The report produced by The Green Connection highlights the problems experienced by marginalised communities when engaging with environmental impact and assessment management. This is principally through the public participation processes required for various tools used in assessment and management.
Lack of environmental awareness and knowledge:
• People living in these communities are focused on survival, with little resources to spend on participation/activism. They often default to favouring any development that might result in jobs.
• EAPs tend to exploit the tension between community members concerned about the environment and those seeking jobs.
• People distrust government, which is seen as promoting development without listening to community concerns.
• NGOs and CBOs were more trusted sources of information; the normal constraints on CBOs and NGOs in this instance are then more poignant.
• Schools often lack environmental programmes. [This is significant as Stats SA shows that 44% of the population of African/Black people are under 19 years of age. For other groups the percentages are 36.3% Coloured, 30.7% Indian/Asian and 24.9% White].
Lack of funds and resources to participate:
o Community members lack spare time to attend meetings and read documents
o Transport issues inhibit public participation
o The customs in public participation meetings are alienating - including insufficient time to hear all points of view; requiring written comment. There is no mechanism for incorporate protests that take the form of marches, petitions, etc.
o [EAPs/proponents do not allow sufficient funds to establish if people with disabilities will be affected, and to engage with them appropriately]
Lack of awareness of environmental rights:
• Many community members are unaware of their environmental rights, or at least confused by amendments to the EIA regulations, the process or the Acts.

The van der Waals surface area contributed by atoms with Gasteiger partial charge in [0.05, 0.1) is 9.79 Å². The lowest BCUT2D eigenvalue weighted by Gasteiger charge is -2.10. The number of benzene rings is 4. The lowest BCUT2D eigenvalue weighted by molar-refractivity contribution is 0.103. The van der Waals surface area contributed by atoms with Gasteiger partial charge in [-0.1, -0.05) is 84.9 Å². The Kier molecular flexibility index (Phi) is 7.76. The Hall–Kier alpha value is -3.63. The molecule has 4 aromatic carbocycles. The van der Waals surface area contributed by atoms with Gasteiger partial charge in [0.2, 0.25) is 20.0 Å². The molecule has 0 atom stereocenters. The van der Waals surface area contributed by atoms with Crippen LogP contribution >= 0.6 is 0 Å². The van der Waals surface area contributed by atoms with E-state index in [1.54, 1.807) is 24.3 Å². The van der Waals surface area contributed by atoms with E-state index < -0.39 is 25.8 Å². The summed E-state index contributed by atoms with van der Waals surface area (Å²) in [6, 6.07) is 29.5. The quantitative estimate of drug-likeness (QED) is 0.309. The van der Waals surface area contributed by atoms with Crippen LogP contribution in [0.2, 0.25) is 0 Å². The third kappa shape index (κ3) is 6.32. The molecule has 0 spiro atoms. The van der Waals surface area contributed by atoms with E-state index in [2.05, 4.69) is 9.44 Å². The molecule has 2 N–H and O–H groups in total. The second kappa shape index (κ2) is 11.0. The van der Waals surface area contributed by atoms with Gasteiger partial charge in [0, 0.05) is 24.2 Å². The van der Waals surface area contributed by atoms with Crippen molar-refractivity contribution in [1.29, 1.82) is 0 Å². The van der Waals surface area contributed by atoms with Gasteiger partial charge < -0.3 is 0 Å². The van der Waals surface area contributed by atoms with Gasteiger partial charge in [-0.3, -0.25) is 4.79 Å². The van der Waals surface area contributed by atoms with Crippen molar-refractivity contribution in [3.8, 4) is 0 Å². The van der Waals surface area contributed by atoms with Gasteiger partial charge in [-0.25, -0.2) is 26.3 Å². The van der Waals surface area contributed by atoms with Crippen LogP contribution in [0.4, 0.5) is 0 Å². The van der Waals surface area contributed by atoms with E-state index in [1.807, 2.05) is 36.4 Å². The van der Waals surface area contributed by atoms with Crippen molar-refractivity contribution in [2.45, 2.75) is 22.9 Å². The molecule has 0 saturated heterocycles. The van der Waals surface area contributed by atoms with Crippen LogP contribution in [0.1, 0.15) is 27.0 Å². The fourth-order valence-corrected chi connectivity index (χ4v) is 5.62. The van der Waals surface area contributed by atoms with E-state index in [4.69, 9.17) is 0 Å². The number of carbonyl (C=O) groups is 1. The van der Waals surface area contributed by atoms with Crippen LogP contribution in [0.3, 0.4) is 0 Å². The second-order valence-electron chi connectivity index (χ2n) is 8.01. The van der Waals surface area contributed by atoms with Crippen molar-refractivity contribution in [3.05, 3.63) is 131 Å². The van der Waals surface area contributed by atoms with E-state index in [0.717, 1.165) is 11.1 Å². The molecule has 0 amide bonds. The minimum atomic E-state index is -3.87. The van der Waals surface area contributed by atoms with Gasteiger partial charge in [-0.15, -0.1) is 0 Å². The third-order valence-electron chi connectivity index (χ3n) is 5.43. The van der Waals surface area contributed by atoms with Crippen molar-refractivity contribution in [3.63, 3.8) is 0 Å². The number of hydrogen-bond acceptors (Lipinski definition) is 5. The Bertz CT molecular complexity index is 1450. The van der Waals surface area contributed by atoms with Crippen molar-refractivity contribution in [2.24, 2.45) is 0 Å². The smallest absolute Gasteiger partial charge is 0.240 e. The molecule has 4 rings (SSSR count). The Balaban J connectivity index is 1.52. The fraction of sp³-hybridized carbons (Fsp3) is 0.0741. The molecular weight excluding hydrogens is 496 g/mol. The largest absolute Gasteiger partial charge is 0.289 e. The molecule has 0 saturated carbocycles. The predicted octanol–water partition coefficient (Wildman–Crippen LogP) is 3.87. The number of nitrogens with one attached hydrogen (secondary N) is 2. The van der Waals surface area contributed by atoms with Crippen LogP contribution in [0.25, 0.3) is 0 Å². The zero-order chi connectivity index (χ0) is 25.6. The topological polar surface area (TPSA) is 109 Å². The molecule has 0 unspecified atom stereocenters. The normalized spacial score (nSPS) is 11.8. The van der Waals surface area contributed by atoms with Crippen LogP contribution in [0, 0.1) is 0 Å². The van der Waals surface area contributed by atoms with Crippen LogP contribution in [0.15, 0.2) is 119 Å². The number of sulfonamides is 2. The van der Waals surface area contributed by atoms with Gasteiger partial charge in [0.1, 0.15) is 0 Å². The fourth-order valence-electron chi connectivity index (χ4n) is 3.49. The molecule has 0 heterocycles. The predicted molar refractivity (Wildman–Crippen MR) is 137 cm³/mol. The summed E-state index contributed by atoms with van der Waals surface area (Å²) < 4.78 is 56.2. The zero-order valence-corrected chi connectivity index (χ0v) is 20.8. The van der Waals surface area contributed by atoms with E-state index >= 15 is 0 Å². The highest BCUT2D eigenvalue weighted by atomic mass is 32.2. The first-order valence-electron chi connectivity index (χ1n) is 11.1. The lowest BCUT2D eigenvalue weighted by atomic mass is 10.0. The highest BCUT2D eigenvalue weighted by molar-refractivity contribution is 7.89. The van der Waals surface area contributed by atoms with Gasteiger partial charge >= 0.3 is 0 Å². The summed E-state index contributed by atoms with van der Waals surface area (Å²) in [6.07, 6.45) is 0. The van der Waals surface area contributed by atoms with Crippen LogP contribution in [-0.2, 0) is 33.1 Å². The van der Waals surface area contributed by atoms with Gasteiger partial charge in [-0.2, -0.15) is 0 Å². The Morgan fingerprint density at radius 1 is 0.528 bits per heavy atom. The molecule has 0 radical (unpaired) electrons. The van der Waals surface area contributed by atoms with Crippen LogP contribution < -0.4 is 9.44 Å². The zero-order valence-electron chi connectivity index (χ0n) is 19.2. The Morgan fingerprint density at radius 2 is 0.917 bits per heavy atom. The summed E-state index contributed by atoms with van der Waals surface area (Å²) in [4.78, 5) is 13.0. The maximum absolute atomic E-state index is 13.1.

• Interventions tend to be reactive and focused on a proposal rather than proactive capacity building
• EAPs do not sufficiently explain to communities their right
• Communities have to rely on the EAP’s interpretation of the development and its impact; there is no counter-argument for them to gain a balanced understanding.
• Communities do not sufficiently understand that an EAP is required to be objective, and that there is recourse for them if this is not the case. EAPs indicate that developers will not pay for the community to be empowered.
Technical language: Language is a barrier to effective participation -
o The language used in most meetings and reports is English with no translation, and also have a high technical content.
o Relevant information is not provided in a transparent manner which would foster participation
o “Open days,” during which community members can approach EAPs for information, are seen as propaganda tools.
Decision making, monitoring, and compliance: Community members mistrust the decision making process
o They assume conditions of approval would mitigate any potential negative impacts, therefore protecting the community from harm
o There is no engagement to help them understand the implications of the authorisation
o Their issues fail to be addressed
o Conditions for development are not feasible and the authorization is almost becomes tacit agreement to break the law e.g. pollution levels
o Community members do not have the skills or the resources to monitor the development; where authorities fail in this role, the burden of both the impact and the development fall on the community.